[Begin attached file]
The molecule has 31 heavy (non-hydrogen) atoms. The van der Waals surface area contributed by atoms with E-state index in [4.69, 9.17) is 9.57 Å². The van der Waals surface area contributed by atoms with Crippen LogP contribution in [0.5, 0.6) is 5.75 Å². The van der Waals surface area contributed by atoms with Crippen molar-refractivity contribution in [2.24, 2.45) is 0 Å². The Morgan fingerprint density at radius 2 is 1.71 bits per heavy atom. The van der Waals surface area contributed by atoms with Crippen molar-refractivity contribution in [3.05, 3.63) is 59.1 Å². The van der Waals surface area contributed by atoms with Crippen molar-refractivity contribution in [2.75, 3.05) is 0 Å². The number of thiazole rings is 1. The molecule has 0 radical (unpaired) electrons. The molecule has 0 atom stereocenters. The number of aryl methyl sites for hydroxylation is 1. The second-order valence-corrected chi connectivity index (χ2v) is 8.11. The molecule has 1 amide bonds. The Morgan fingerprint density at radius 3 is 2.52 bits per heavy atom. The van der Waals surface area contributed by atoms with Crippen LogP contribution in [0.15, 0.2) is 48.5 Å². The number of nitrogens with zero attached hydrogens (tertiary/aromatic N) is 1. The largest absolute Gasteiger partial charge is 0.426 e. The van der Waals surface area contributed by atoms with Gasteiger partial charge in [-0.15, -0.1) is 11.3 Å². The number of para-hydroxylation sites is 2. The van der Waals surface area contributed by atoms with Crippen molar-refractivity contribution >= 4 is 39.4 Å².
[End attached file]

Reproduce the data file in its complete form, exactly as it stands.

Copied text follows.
The molecule has 31 heavy (non-hydrogen) atoms. The van der Waals surface area contributed by atoms with E-state index in [4.69, 9.17) is 9.57 Å². The van der Waals surface area contributed by atoms with Crippen LogP contribution in [0.5, 0.6) is 5.75 Å². The van der Waals surface area contributed by atoms with Crippen molar-refractivity contribution in [2.24, 2.45) is 0 Å². The Morgan fingerprint density at radius 2 is 1.71 bits per heavy atom. The van der Waals surface area contributed by atoms with Crippen molar-refractivity contribution in [3.05, 3.63) is 59.1 Å². The van der Waals surface area contributed by atoms with Crippen molar-refractivity contribution in [2.75, 3.05) is 0 Å². The number of thiazole rings is 1. The molecule has 0 radical (unpaired) electrons. The molecule has 0 atom stereocenters. The number of aryl methyl sites for hydroxylation is 1. The second-order valence-corrected chi connectivity index (χ2v) is 8.11. The molecule has 1 amide bonds. The Morgan fingerprint density at radius 3 is 2.52 bits per heavy atom. The van der Waals surface area contributed by atoms with Crippen LogP contribution in [0.15, 0.2) is 48.5 Å². The number of nitrogens with zero attached hydrogens (tertiary/aromatic N) is 1. The largest absolute Gasteiger partial charge is 0.426 e. The van der Waals surface area contributed by atoms with Gasteiger partial charge in [-0.15, -0.1) is 11.3 Å². The number of para-hydroxylation sites is 2. The van der Waals surface area contributed by atoms with Crippen molar-refractivity contribution >= 4 is 39.4 Å².